Stephen Kenny admits he has not had time to reflect upon the latest landmark in his career as he prepares to send the Republic of Ireland into battle for the first time.
The former Under-21s boss has replaced Mick McCarthy in charge of the senior side since Ireland’s last game, a 1-1 Euro 2020 qualifier draw with Denmark, and it is he who will attempt to guide them to the finals in next month’s play-off against Slovakia.
Kenny’s appointment prompted raised eyebrows in some quarters with the 48-year-old former Longford Town, Bohemians, Derry City, Dunfermline, Shamrock Rovers and Dundalk manager having worked largely in the League of Ireland before his elevation to the international set-up.
MD-1 training later this evening 👌
Plenty of action in yesterday's training before we left for Bulgaria 👇
— FAIreland ⚽️🇮🇪 (@FAIreland) September 2, 2020
Asked if Thursday night’s opening Nations League fixture in Bulgaria, the first of his reign, would be the biggest of his career to date, he said: “If I took time and reflected on that, thought about it in that way, there is no doubt that it is.
“But I haven’t had that period of introspection. I have been focused on the game itself and that’s how I view it.
“We are just focusing on the game itself, how we are going to play, the challenge of playing in an empty stadium.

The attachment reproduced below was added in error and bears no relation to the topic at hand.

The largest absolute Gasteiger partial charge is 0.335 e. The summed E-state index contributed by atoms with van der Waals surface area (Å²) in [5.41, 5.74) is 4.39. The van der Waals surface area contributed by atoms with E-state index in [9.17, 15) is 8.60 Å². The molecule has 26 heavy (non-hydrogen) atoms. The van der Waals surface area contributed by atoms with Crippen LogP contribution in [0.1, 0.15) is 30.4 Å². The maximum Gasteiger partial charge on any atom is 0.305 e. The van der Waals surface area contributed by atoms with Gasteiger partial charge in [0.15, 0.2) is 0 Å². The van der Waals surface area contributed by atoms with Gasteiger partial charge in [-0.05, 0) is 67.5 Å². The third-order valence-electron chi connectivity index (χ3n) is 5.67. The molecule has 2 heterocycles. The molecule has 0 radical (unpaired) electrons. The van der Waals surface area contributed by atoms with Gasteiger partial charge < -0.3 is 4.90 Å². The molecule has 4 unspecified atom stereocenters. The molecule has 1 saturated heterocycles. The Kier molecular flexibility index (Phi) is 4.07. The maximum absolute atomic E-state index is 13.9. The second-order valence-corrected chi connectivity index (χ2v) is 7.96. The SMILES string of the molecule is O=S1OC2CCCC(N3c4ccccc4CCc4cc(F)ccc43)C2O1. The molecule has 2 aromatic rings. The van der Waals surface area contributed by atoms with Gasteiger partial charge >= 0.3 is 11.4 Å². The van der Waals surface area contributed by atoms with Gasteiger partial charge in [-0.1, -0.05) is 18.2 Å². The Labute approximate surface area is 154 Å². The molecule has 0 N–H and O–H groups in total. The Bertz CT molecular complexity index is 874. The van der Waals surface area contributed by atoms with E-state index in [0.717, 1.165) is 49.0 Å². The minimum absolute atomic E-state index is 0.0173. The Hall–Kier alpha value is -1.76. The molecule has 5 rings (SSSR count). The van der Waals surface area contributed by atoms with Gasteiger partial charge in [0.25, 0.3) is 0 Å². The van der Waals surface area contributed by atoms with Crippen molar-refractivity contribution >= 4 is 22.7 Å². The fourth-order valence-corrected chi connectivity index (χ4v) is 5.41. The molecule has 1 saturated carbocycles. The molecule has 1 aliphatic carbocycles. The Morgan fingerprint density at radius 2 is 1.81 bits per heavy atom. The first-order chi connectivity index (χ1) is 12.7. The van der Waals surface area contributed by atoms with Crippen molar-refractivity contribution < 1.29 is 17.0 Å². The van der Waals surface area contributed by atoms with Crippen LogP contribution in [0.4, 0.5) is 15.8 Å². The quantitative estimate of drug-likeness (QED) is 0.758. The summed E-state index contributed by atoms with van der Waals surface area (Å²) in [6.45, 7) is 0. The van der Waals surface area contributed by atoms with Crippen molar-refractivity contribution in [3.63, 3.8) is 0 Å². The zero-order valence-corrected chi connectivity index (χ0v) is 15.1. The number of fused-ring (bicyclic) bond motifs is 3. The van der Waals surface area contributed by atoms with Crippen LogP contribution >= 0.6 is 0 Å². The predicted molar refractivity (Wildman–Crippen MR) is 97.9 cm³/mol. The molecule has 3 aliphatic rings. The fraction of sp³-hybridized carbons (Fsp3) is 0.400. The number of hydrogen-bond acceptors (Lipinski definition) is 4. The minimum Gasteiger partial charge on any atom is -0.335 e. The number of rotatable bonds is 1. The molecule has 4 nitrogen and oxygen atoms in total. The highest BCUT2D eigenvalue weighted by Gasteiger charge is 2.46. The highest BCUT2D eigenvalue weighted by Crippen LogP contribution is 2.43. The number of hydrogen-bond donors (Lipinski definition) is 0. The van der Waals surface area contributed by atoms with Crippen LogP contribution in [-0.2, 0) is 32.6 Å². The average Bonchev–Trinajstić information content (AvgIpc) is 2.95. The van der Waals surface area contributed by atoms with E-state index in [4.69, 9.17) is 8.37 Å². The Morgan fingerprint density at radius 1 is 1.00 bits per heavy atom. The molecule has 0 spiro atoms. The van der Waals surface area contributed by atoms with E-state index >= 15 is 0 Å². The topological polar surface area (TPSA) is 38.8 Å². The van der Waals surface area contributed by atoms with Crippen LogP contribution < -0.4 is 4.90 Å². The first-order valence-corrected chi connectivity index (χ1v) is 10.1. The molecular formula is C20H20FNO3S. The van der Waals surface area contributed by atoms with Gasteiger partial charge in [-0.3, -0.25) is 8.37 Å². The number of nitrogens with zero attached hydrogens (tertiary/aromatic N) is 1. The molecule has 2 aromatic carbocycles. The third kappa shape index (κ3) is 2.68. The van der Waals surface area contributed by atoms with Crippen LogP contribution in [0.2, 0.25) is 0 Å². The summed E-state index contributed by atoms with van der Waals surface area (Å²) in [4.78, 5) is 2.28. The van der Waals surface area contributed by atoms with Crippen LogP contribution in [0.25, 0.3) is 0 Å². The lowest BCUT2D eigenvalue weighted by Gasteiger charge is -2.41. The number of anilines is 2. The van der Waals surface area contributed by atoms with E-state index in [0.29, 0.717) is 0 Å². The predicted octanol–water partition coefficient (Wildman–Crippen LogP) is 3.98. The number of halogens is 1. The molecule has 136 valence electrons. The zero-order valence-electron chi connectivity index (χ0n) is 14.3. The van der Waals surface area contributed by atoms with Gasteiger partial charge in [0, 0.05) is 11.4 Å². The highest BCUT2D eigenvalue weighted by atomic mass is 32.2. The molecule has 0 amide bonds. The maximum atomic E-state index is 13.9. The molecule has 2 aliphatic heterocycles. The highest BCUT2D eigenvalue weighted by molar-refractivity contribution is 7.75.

“But I am not looking at it from my own point of view. I don’t have time for that, we just have to get ready to try and prepare the team and try to perform well.”
Kenny has signalled his intention to play a more progressive brand of football than that which has characterised Ireland’s style of play in recent years, and he is not concerned that his plan might increase expectation.
- September 3 - Bulgaria (a)
- September 6 - Finland (h)
He said: “I don’t mind that, that’s okay. I’m comfortable with that.”
If Kenny’s immediate focus is Nations League points, he knows the game in Sofia and Finland’s trip to Dublin three days later represent priceless preparation for the trip to Slovakia.
He said: “The first thing is that the Nations League potentially gives you a World Cup play-off, a chance to be promoted to Group A, so with that in mind, you’ve got to win the group.
“It’s not easy. First of all, we want to win the game if we could. That’s important for us. And there is also the bigger picture of the Slovakia game in October with a view to that as well.
“I can say to you that each game is in isolation and we’ll look at that when it comes – and there is an element of truth in that – but you have to see the wider view. We are building towards that as well.”
For Newcastle midfielder Jeff Hendrick, any involvement in Bulgaria would be his first competitive action since March 7, with lockdown and his contractual situation at former club Burnley prompting his longest ever spell on the sidelines.
Asked how difficult that was, he said: “Of course, it was different. When the lockdown came in, there was nothing to watch, so it was just a weird time.
“I think everyone turned to box sets or whatever they could and then once the football got back and I wasn’t finishing the league off, it was hard to watch.
“The games were on every day, it was exciting – obviously not as exciting as it would be with the fans – but there were games and as a player, you always want to play, so it was different.
“It was hard, but thankfully it sort of flew by and thankfully I was able to get myself sorted and get back into training and into the routine.”